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Quick Start Guide

1. Printer Components

The Gizmo 3D Printers come in 3 different sizes with different add-ons and accessories.

The illustration below indicates the basic components that each printer has:

Printer Components

Please note: This manual is constantly being improved, please check back in for regular updates.

Anchor 1
Prepare your workspace


2. Prepare your workspace

Your workspace should have the following ready to access when you need it:

  • Scalpel for removing parts from the build plate

  • Plastic gloves (never work with resin without your gloves)

  • The pump

  • Your resin

  • Lots of paper towels

  • A bin

  • Alcohol to rinse your finished parts

  • A size 3mm hex/Allen key for lifting and securing your projectors when you need to.

  • Laptop/PC - You will need a PC with at least 4GB of memory.  More memory is better, especially when printing big objects.  If you want to start using the big build plate and place many objects on the build plate you will most likely need to upgrade to 16GB or even 32GB of memory. Imagine 500 rings each with 500 000 faces.  That is a lot of faces and will need tons of memory to slice.

  • Your mixer (a cake mixer can be used, as well as a fork/spoon if you don’t have an auto mixer add-on installed.)

3. Install Java & Gizmetor

1. Install Java 8 64-bit from

After installing Java, open a command prompt (To open command prompt on a Windows PC, press the Windows button and type "cmd") and execute the command java -version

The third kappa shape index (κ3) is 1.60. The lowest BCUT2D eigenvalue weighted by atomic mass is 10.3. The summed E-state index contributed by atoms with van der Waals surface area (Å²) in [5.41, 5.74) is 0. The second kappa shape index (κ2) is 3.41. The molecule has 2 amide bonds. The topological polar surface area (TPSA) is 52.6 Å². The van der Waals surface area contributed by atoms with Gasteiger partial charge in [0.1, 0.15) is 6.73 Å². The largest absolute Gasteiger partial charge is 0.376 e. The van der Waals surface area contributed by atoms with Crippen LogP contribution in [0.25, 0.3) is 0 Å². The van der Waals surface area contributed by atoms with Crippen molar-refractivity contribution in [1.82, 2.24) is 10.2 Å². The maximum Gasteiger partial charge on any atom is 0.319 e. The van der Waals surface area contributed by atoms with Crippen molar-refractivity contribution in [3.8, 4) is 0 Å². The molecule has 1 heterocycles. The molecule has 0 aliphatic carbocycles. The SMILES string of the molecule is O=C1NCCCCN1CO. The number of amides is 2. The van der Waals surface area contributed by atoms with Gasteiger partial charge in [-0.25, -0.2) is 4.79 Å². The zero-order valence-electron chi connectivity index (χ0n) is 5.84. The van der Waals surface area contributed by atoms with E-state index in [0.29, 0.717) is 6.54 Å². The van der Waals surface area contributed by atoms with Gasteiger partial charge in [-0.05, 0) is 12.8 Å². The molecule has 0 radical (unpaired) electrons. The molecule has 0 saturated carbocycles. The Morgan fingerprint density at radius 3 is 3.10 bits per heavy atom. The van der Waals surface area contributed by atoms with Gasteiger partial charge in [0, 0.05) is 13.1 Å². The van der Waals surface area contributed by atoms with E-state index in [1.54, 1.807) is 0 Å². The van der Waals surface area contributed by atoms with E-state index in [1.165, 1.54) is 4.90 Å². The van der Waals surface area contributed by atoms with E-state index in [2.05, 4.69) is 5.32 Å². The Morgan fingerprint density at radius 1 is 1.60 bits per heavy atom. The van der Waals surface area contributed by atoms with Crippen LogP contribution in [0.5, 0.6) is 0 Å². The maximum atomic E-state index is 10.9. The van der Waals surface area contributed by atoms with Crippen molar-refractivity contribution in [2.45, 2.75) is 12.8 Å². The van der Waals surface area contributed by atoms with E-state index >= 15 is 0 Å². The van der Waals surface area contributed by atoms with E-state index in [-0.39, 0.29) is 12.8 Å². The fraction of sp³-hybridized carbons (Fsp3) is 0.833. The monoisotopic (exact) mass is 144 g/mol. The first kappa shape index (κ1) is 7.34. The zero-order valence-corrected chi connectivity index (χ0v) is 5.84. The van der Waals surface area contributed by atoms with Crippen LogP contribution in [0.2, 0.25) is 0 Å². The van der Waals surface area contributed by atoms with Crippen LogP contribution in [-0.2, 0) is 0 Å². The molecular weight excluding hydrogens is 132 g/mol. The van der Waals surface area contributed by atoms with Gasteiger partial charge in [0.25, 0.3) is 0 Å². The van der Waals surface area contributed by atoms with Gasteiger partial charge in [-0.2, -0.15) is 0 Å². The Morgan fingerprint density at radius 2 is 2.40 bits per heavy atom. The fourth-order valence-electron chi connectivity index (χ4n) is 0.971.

If you have a version of Java installed already, the new installation will override the old with the

latest version.


You should see something like the text in blue below.  Make sure it says 64-bit

Java version "1.8.0_102-ea" or higher.

Java(TM) SE Runtime Environment (build 1.8.0_76-ea-b04)
Java HotSpot(TM) 64-Bit Server VM (build 25.76-b04, mixed mode)


2.  Download the latest version of Gizmetor software. If you have not received a link to download the software, please contact us.

Updates to the software happen regularly - ensure you have the latest version!

Note: There are 2 parts to the Gizmo 3D Printers software (both are downloaded at once):
1. GizMetor - Used to slice the 3D object that you import into layers and stores them in a .gizmo format.
2. GiziPrint - Once your object has been saved as a .gizmo file using GizMetor, the .gizmo file is imported into GiziPrint and printed.


4. Unpacking your printer

Resin is shipped separately and often projectors are posted separately too.
The printer itself will arrive in a wooden box.


  1. Place the printer box on a stable surface.  Placing it centrally on the floor will provide the best accessible position for unpacking
    Inside the box you will find:

  • Your new printer

  • Hand pump

  • Universal cables

  • DC power supply

  • Resin

  • Printer feet

  • Heater power cable

  • Any extras you ordered

The following steps are based on this video: (Please watch the video)

Note: Your printer should be OFF at this stage.

Front of the printer:

  1. Insert the USB cable into the middle input in the front panel of the printer and the other end of the cable into a USB input of your PC or laptop.

  2. Insert the HDMI cable into the bottom input in the front panel of the printer and the other insert the other end of the cable into the HDMI input of your PC or laptop.

Back of the printer:

  1. Insert the projector power cable into the left input - the other end of this cable is plugged into your wall socket/power entry module. (You can plug any country adapter into this end). You have 2 of these cables in your kit. The second cable goes into the right input and is for your thermostat.

    Danger! Never plug this cable in if the heat pad (inside the vat) is not covered with resin as it could cause a fire. For safety reasons - if you don’t have a heat pad or thermostat - do not insert this cable.